The best of EcoWatch, right in your inbox. Sign up for our email newsletter!
General Mills Faces Lawsuit Over Glyphosate in Cereals
Monsanto's—and now Bayer's—glyphosate problem is also a headache for General Mills. The Cheerios-maker could face a class action lawsuit alleging the company failed to warn consumers about traces of the controversial herbicide in its products.
A Florida woman filed the lawsuit Thursday in Miami federal court, according to Reuters. The move comes about a week after a California jury awarded $289 million to a school groundskeeper who claimed Monsanto's blockbuster weedkiller Roundup gave him cancer.
Plaintiff Mounira Doss cited the Environmental Working Group's (EWG) widely circulated report last week that found Cheerios contained 470 to 530 parts per billion (ppb) of glyphosate, Food Navigator reported. The U.S. Environmental Protection Agency (EPA) sets its tolerance for glyphosate at 30,000 ppb in grains and cereals but the EWG sets their health benchmark at 160 ppb.
The plaintiff said she never would have purchased the company's Cheerios and Honey Nut Cheerios had she known they contained the chemical, which the International Agency for Research on Cancer's (IARC) classified as a "probable human carcinogen" and is listed on California's Prop 65 list of cancer-causing chemicals, which was based on IARC's findings.
"Scientific evidence shows that even ultra-low levels of glyphosate may be harmful to human health," Doss said, as quoted by Food Navigator.
General Mills "failed to disclose or actively concealed information reasonable consumers need to know before purchasing" the cereals, she argued.
She claimed the company "knew or should have known that Cheerios and Honey Nut Cheerios contained glyphosate but withheld this information from consumers and the general public."
This is not the first time General Mills has faced a lawsuit over glyphosate in its products. In August 2016, consumer groups sued the company for allegedly mislabeling Nature Valley granola bars as "natural" when they contained residues of the chemical.
In response to the latest lawsuit, General Mills said its products are safe and meet regulatory safety levels.
"The EPA has researched this issue and has set rules that we follow as do farmers who grow crops including wheat and oats," Mike Siemienas, a spokesman for General Mills, told Food Navigator. "We continue to work closely with farmers, our suppliers and conservation organizations to minimize the use of pesticides on the crops and ingredients we use in our foods."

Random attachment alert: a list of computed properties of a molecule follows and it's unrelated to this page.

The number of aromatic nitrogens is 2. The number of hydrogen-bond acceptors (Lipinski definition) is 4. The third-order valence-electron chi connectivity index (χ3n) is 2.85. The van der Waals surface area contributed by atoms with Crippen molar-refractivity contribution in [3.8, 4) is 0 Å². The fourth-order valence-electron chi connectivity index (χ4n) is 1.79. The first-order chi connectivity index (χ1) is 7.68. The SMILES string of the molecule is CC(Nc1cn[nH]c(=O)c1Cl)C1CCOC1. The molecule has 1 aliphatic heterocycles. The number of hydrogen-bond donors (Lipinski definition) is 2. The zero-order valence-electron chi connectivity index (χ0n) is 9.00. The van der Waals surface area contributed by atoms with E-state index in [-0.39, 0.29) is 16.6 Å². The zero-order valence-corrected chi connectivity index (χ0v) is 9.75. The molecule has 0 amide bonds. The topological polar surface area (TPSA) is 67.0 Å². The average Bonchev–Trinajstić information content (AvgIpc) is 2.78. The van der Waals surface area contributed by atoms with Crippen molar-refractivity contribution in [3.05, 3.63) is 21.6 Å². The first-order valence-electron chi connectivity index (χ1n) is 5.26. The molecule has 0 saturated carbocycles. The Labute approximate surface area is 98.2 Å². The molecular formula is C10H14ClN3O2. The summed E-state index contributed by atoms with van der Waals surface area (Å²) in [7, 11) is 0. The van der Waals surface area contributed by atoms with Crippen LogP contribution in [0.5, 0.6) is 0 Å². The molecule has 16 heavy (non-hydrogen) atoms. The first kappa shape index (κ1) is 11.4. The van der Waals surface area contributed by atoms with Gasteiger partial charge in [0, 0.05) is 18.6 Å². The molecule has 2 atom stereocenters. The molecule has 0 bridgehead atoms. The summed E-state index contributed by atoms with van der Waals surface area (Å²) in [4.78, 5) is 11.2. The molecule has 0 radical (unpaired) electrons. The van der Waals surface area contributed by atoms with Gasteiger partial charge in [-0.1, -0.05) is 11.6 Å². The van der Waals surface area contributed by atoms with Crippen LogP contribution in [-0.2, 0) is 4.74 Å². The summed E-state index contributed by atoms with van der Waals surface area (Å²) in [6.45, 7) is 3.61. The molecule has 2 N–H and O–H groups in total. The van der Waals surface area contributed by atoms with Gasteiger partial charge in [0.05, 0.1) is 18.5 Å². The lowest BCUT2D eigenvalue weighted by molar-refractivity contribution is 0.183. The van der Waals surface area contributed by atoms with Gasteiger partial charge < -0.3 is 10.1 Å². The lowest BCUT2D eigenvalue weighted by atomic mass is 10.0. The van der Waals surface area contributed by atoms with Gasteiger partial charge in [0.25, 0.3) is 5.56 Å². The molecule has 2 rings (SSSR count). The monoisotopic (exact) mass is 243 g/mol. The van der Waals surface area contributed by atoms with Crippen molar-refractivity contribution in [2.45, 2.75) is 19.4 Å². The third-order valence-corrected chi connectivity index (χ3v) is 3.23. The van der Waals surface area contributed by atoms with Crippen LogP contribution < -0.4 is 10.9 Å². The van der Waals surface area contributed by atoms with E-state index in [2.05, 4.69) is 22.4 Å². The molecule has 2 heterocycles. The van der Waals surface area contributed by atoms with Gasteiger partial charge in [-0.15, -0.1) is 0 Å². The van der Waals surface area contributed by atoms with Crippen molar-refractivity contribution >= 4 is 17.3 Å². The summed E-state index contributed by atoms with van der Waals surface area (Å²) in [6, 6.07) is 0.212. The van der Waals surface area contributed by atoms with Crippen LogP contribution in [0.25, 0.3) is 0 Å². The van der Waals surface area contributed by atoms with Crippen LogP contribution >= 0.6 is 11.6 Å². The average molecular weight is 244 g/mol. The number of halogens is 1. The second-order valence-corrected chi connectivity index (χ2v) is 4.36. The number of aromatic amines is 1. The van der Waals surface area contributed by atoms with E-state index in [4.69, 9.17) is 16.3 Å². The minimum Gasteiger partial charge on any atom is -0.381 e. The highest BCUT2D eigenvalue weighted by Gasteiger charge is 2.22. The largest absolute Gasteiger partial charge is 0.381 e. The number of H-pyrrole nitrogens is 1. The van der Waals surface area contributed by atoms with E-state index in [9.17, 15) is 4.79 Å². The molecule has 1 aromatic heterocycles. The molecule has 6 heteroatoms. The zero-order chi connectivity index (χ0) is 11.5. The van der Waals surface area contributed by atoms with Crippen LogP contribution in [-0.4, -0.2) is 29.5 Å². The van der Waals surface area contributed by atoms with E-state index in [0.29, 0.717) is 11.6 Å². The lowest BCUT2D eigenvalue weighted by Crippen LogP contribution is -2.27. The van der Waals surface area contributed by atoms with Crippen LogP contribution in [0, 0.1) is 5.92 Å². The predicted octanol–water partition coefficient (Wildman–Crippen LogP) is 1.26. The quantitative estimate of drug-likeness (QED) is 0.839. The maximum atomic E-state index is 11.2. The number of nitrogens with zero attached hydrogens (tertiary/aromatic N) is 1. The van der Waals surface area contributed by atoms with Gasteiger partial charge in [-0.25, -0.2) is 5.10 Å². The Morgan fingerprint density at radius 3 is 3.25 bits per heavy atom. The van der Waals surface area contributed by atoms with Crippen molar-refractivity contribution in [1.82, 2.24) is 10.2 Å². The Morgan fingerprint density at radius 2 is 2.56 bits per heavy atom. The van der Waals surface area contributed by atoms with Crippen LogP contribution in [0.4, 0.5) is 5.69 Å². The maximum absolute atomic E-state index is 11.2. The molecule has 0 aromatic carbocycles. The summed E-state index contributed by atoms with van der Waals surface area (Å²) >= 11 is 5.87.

Roundup has been at the center of a wave of legal challenges over the years. The $289 million ruling against Monsanto this month could open the floodgates for thousands of other plaintiffs that believe glyphosate caused them or their loved ones to develop cancer.
Reuters reported Thursday that the German pharmaceutical giant is facing 8,000 U.S. lawsuits alone, up from the 5,200 it previously disclosed.
"The number of plaintiffs in both state and federal litigation is approximately 8,000 as of end-July. These numbers may rise or fall over time but our view is that the number is not indicative of the merits of the plaintiffs' cases," Bayer CEO Werner Baumann told analysts in a conference call on Thursday, as quoted by Reuters.
Bayer, which purchased Monsanto for $66 billion, vows to appeal the verdict and says glyphosate is safe and does not cause cancer.
- 13 Healthy Cereal Choices Instead of (Herbicide Contaminated ... ›
- And now the food lawsuits… General Mills sued over glyphosate ... ›
EcoWatch Daily Newsletter
By Ketura Persellin
Global consumption of beef, lamb and goat is expected to rise by almost 90 percent between 2010 and 2050. But that doesn't mean you need to eat more meat. In fact, recent news from Washington gives you even less confidence in your meat: Pork inspections may be taken over by the industry itself, if a Trump administration proposal goes into effect, putting tests for deadly pathogens into the hands of line workers.
‘Companies Should Not Be Allowed to Use Hazardous Ingredients in Products People Use’: Michelle Pfeiffer Speaks Up for Safer Cosmetics
The beauty products we put on our skin can have important consequences for our health. Just this March, the U.S. Food and Drug Administration (FDA) warned that some Claire's cosmetics had tested positive for asbestos. But the FDA could only issue a warning, not a recall, because current law does not empower the agency to do so.
Michelle Pfeiffer wants to change that.
The actress and Environmental Working Group (EWG) board member was spotted on Capitol Hill Thursday lobbying lawmakers on behalf of a bill that would increase oversight of the cosmetics industry, The Washington Post reported.
By Julia Conley
Scientists at the United Nations' intergovernmental body focusing on biodiversity sounded alarms earlier this month with its report on the looming potential extinction of one million species — but few heard their calls, according to a German newspaper report.